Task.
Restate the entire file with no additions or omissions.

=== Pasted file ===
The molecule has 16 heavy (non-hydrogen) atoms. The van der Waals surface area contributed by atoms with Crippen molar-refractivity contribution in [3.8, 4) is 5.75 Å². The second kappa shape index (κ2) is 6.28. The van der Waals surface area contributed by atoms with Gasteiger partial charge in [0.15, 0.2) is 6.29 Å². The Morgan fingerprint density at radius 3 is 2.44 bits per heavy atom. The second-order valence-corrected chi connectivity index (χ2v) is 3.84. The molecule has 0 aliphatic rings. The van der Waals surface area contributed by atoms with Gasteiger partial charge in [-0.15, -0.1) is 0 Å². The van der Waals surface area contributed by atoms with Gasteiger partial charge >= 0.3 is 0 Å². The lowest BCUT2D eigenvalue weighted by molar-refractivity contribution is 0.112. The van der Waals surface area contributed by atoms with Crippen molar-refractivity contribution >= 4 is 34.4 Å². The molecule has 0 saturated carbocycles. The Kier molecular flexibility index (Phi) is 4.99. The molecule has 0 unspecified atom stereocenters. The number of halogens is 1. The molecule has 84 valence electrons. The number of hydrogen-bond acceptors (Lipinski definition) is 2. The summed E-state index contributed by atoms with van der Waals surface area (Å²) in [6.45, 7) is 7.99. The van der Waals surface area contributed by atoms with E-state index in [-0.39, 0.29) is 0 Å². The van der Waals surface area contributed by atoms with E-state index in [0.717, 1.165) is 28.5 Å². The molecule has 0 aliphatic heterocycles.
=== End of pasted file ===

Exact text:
The molecule has 16 heavy (non-hydrogen) atoms. The van der Waals surface area contributed by atoms with Crippen molar-refractivity contribution in [3.8, 4) is 5.75 Å². The second kappa shape index (κ2) is 6.28. The van der Waals surface area contributed by atoms with Gasteiger partial charge in [0.15, 0.2) is 6.29 Å². The Morgan fingerprint density at radius 3 is 2.44 bits per heavy atom. The second-order valence-corrected chi connectivity index (χ2v) is 3.84. The molecule has 0 aliphatic rings. The van der Waals surface area contributed by atoms with Gasteiger partial charge in [-0.15, -0.1) is 0 Å². The van der Waals surface area contributed by atoms with Gasteiger partial charge >= 0.3 is 0 Å². The lowest BCUT2D eigenvalue weighted by molar-refractivity contribution is 0.112. The van der Waals surface area contributed by atoms with Crippen molar-refractivity contribution >= 4 is 34.4 Å². The molecule has 0 saturated carbocycles. The Kier molecular flexibility index (Phi) is 4.99. The molecule has 0 unspecified atom stereocenters. The number of halogens is 1. The molecule has 84 valence electrons. The number of hydrogen-bond acceptors (Lipinski definition) is 2. The summed E-state index contributed by atoms with van der Waals surface area (Å²) in [6.45, 7) is 7.99. The van der Waals surface area contributed by atoms with E-state index in [-0.39, 0.29) is 0 Å². The van der Waals surface area contributed by atoms with E-state index in [0.717, 1.165) is 28.5 Å². The molecule has 0 aliphatic heterocycles.